FARGO - If you’re looking for a safe driver, give Randy Peterson a call.

He'll deliver.

The Harwood, N.D., man has logged more than 39 years of accident-free driving for UPS, topping the company’s Circle of Honor for North Dakota.

It’s estimated that Peterson, who started at UPS in 1976, has logged more than 3 million miles with Big Brown.

Most of those miles were involved getting in and out of a delivery truck, perhaps 100 times a day, and weaving in and out of traffic.

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“Driving defensively is a big key, being aware of your surroundings out there,” Peterson said Friday, March 8, before he prepared to take a tractor-trailer rig to the Twin Cities suburb of Eagan.

Training and practice make perfect when it comes to safety, Peterson said. Attitude doesn’t hurt either.

“You have to have an attitude that you’re going to do things safely, so that you don’t get injured at home or at work,” he said.

Peterson, who grew up in Valley City, N.D., had been a rural delivery driver for most of his tenure with UPS. He switched to over-the-road tractor-trailer driving about five years ago.

“I went and delivered to small towns, and farms and rural areas for many years,” the 64-year-old said. “Sounds kind of crazy, but … I used to look at it as going on a little mini-vacation every day. I could get out on the road and go and see what there is to see that day, whether that be the weather or the crops changing and the season and stuff."

He didn’t have to contend with a lot of city traffic, but gravel roads, rural intersections and sometimes wild weather require good judgment.

“When the roads are great, it’s really enjoyable. When they get a little tougher, you kind of question why you’re out there,” Peterson said.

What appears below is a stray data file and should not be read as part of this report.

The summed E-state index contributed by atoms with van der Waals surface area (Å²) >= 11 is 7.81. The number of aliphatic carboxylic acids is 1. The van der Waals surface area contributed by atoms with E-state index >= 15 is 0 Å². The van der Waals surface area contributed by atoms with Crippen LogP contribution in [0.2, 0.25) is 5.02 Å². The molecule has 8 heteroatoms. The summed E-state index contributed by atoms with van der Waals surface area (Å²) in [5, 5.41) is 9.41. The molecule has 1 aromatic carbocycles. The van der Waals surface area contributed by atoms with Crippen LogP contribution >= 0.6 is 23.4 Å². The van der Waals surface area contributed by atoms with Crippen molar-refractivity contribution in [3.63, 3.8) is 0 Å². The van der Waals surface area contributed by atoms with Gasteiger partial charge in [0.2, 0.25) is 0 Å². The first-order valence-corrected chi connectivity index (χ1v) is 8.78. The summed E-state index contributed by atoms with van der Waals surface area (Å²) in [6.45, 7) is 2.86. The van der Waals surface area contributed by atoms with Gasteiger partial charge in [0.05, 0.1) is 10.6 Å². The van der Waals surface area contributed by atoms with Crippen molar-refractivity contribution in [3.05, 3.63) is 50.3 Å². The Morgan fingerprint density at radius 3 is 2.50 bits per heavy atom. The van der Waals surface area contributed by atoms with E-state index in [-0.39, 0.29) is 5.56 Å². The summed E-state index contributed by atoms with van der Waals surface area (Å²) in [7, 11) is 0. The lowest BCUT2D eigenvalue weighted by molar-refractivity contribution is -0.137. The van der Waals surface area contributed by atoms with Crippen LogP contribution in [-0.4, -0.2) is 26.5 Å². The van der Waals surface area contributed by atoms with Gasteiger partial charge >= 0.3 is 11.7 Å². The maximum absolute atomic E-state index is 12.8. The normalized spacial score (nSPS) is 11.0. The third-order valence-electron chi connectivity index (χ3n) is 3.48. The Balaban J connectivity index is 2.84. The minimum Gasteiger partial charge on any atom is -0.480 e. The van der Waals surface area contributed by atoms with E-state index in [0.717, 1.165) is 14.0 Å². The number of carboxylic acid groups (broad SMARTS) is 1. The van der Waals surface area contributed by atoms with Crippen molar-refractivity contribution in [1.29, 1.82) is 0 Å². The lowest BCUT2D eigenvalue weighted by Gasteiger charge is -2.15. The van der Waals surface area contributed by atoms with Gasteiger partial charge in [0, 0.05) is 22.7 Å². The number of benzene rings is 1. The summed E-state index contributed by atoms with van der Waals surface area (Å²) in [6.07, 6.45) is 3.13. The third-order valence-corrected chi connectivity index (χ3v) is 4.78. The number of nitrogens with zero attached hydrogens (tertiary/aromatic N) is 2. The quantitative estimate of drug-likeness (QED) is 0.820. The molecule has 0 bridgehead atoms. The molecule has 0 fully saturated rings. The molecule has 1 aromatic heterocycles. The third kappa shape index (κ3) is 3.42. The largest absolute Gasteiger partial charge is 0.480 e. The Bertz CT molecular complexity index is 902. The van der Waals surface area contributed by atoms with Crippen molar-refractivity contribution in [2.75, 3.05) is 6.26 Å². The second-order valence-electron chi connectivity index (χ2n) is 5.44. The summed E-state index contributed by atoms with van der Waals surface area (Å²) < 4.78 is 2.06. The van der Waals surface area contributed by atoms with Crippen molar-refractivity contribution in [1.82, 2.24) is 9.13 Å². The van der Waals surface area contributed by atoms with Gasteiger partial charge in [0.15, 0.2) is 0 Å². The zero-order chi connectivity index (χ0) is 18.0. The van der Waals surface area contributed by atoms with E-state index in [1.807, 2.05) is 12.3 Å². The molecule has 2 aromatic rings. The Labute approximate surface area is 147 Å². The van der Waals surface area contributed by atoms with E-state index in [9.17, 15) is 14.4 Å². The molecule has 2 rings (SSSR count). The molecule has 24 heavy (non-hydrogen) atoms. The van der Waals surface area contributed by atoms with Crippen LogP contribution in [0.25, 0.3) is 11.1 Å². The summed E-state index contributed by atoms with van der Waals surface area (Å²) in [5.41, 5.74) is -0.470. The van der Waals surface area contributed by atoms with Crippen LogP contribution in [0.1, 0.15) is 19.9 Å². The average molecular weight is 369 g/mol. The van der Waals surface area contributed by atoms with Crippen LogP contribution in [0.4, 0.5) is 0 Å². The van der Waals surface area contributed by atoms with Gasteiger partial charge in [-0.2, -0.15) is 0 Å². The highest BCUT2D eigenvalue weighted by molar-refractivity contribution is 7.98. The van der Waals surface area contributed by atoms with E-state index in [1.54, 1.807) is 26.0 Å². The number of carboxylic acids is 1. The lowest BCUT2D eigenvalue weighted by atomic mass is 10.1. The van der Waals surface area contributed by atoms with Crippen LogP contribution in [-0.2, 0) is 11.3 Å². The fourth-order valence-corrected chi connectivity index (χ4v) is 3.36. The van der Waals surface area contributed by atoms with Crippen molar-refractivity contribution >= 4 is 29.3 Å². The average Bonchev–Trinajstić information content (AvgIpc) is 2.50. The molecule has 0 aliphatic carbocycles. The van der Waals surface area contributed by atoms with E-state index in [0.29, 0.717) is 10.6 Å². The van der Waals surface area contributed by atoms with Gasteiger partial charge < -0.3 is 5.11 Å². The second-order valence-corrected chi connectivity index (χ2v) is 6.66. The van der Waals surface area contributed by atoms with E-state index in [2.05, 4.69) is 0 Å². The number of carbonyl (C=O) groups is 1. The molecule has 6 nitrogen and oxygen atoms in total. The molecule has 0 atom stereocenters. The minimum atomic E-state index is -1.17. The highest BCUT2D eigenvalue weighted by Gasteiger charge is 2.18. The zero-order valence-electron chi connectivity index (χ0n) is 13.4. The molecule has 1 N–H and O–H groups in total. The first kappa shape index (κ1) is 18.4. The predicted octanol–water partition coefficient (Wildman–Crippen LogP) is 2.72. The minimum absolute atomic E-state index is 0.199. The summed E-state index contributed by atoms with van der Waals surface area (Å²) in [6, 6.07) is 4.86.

The Circle of Honor is a group for UPS drivers who have logged 25 or more years of accident-free driving. Less than 20 percent of UPS drivers earn the award, according to Tim Johnson, the human resources manager for UPS’s Northern Plains District, which includes North Dakota, South Dakota, Minnesota, Nebraska and Wisconsin.

Johnson said Peterson is a role model.

“Just a great person, probably leads by example in every area of safety, including driving and work wise,” Johnson said. “The type of guy every company would love to have.”

According to Johnson, in North Dakota there are 34 Circle of Honor drivers.

In Minnesota, there are 153 Circle of Honor members, UPS said in a news release.

Raymond Welk of Nowthen is Minnesota’s senior-most safe driver for UPS, with 48 years of accident-free driving under his belt, UPS said.

Peterson said he’s probably worn out eight vehicles since he’s been with UPS, four of them he received brand new.

The semi he now drives he shares with another driver. It was new when they were assigned it four years ago and already has 550,000 miles on the odometer.

Peterson offers some advice for getting people to add you to their circle of trust when you’re behind the wheel:

  • Keep a safe distance around you: “Leave yourself an out, an escape route,” he said.
  • Don’t drive too close to the front or back of semi trucks.

“We like to leave lots of space cushion between us and cars,” he said. “That’s the last thing you want to do as a driver. … run over someone in a car.”

  • Don’t allow yourself to be a distracted driver. Save reading, eating, cell phones, and yes, computers, for when you’re parked.

“As truck drivers, we see it daily. We can glance down into vehicles and see how preoccupied people are with their cell phones, I’ve even experienced people on their computer,” he said.

  • And make sure your lights are on in bad weather.

Peterson figures that he and his wife will retire at the same time in 2020.

When he rides off into the sunset, he expects to continue racking up miles.

He enjoys snowmobiling, mini bikes, jet skis and pontoon boating.

He also owns a three-wheeled motorcycle he picked up two years ago. He already has 20,000 miles on it.

And he’ll also look on his UPS windshield time with pride.

“Being at UPS, it’s been a good ride,” Peterson said.